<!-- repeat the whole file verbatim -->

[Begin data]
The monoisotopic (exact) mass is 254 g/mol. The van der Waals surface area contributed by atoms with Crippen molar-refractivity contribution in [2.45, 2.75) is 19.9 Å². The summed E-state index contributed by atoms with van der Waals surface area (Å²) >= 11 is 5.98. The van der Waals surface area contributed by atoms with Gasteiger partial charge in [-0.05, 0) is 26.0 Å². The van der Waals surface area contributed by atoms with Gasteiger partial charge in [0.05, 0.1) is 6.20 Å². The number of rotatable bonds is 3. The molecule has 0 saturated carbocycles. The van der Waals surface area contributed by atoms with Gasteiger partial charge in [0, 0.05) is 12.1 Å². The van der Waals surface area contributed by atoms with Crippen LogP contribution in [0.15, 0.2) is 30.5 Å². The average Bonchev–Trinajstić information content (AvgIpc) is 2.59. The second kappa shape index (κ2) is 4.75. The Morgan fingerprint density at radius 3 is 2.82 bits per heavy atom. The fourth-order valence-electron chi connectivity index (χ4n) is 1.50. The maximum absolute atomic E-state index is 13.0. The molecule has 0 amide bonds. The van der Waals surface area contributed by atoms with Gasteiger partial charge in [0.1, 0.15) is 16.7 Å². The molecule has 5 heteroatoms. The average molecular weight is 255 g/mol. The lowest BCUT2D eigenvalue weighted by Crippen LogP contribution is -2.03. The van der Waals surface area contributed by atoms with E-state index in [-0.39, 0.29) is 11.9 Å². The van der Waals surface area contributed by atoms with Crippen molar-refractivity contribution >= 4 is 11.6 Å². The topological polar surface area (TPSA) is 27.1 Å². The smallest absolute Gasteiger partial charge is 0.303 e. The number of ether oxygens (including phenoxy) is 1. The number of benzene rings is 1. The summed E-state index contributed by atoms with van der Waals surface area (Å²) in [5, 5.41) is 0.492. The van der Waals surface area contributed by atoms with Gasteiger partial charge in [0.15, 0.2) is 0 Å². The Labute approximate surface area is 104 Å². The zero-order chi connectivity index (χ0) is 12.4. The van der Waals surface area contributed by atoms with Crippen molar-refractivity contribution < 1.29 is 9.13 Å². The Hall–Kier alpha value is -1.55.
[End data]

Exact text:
The monoisotopic (exact) mass is 254 g/mol. The van der Waals surface area contributed by atoms with Crippen molar-refractivity contribution in [2.45, 2.75) is 19.9 Å². The summed E-state index contributed by atoms with van der Waals surface area (Å²) >= 11 is 5.98. The van der Waals surface area contributed by atoms with Gasteiger partial charge in [-0.05, 0) is 26.0 Å². The van der Waals surface area contributed by atoms with Gasteiger partial charge in [0.05, 0.1) is 6.20 Å². The number of rotatable bonds is 3. The molecule has 0 saturated carbocycles. The van der Waals surface area contributed by atoms with Gasteiger partial charge in [0, 0.05) is 12.1 Å². The van der Waals surface area contributed by atoms with Crippen LogP contribution in [0.15, 0.2) is 30.5 Å². The average Bonchev–Trinajstić information content (AvgIpc) is 2.59. The second kappa shape index (κ2) is 4.75. The Morgan fingerprint density at radius 3 is 2.82 bits per heavy atom. The fourth-order valence-electron chi connectivity index (χ4n) is 1.50. The maximum absolute atomic E-state index is 13.0. The molecule has 0 amide bonds. The van der Waals surface area contributed by atoms with Gasteiger partial charge in [0.1, 0.15) is 16.7 Å². The molecule has 5 heteroatoms. The average molecular weight is 255 g/mol. The lowest BCUT2D eigenvalue weighted by Crippen LogP contribution is -2.03. The van der Waals surface area contributed by atoms with E-state index in [-0.39, 0.29) is 11.9 Å². The van der Waals surface area contributed by atoms with Crippen molar-refractivity contribution >= 4 is 11.6 Å². The topological polar surface area (TPSA) is 27.1 Å². The smallest absolute Gasteiger partial charge is 0.303 e. The number of ether oxygens (including phenoxy) is 1. The number of benzene rings is 1. The summed E-state index contributed by atoms with van der Waals surface area (Å²) in [5, 5.41) is 0.492. The van der Waals surface area contributed by atoms with Gasteiger partial charge in [0.15, 0.2) is 0 Å². The Labute approximate surface area is 104 Å². The zero-order chi connectivity index (χ0) is 12.4. The van der Waals surface area contributed by atoms with Crippen molar-refractivity contribution < 1.29 is 9.13 Å². The Hall–Kier alpha value is -1.55.